Just to clarify, “compatibility mode” isn’t meant to actively fragment the API, we’re not changing the underlying jStorage or public functions just for the sake of changing them.
Instead, it’s about reducing the guesswork/burden on WaniKani devs, whether a variable can be renamed or a specific implementation can be changed. It’s difficult to figure out which changes are safe. Even if our own tests pass a script may be relying on a specific markup structure, variable name, or implementation.
Basically we don’t have an agreed upon API so we don’t know what we’re breaking.
Hopefully we’re able to move faster with compatibility mode in place, and get our house in order sooner.
At that point we’ll be in a better place to discuss whether to have an official API for the front-end. I think we’ll also be more able to incorporate script features into WaniKani like @skatefriday described.
In the meantime, I’ve been trying to offset the shortcomings of this solution by being responsive. If there’s specific things we ended up dropping that’s causing a script to be stuck in compatibility mode, let me know and we’ll try to reincorporate it.
Another thing that it would probably make sense to do is to automatically reset the script compatibility mode setting to disabled each time you update the script compatibility mode version of the site to match the latest version of the site. Otherwise, users might understandably just keep the setting turned on all the time. And if they do that, new changes that break scripts might go unnoticed until they go live in the script compatibility mode version of the site. And if breakage is only noticed at that point, then there is no way for users to temporarily restore the old functionality while script developers fix their scripts.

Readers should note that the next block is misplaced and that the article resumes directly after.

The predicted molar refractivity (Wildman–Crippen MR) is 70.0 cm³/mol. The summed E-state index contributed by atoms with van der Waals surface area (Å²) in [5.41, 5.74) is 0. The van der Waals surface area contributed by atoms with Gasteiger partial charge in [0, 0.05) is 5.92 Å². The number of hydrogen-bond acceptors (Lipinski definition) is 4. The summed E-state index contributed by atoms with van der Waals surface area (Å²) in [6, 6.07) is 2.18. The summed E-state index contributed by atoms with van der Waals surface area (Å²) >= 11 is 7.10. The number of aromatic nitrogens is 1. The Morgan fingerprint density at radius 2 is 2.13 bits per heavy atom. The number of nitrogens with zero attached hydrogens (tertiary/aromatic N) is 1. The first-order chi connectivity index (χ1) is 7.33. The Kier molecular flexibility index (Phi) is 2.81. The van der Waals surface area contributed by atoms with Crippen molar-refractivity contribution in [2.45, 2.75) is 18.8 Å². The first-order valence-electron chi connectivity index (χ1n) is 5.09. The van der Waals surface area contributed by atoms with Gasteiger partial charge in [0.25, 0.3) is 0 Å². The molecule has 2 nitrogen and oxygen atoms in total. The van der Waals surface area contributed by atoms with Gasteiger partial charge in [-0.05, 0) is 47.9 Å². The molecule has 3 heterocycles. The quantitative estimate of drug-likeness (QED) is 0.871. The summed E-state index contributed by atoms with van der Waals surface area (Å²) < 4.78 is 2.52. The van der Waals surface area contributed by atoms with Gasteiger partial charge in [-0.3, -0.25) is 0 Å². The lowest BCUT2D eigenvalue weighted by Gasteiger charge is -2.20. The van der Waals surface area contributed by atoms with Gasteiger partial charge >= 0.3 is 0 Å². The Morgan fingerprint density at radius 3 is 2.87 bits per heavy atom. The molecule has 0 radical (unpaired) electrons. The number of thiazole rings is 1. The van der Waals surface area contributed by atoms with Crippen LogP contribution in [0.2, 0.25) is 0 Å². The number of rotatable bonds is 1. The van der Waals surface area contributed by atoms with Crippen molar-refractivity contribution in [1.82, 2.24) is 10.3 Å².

Edit: alternatively, you could maybe have 3 script compatibility options although that might be more trouble than it’s worth
current: latest version of WaniKani site (recommended for developers and non-script users)
six week delay: snapshot updated every 6 weeks (recommended for most script users, is not automatically reset)
twelve week delay: same but twelve week update interval (recommended only as a temporary way of fixing problems, is automatically reset to the six week delay setting whenever a snapshot update happens every six weeks)
Edit 2: Another issue you will have to decide about is how/whether to handle bug fixes in script compatibility mode. Given that you don’t have unlimited development resources, it seems like it probably makes sense to mostly not backport anything and instead just periodically update the snapshot to match the current site unless there is a huge bug.
This. Flaming Durtles has a lot of the most essential scripts. I had to adjust to it visually (since it looks less sleek than desktop Wanikani), but once I did, I absolutely love it. I constantly study on the go when I have a little bit of time here and there, and I love using it. I actually prefer a couple things about it over desktop Wanikani. I wish Wanikani would incorporate some of the most important scripts (such as what Flaming Durtles uses) into their software. They could allow users to turn them off in the settings if they don’t like those specific features.
@WaniKaniJavi One thing that I can’t find anywhere (but probably has been asked before), what’s your expected time between a change hitting compatibility off and it being the default on both settings? I assume it’s not just “we add a lot of changes, then all of a sudden, compatibility mode is emptied”, but rather it works like a queue
So basically it should revert back as if nothing happened or if not, I should find another script that does the same thing. Thank you for the info it was very helpful since I was very confused as to what happened.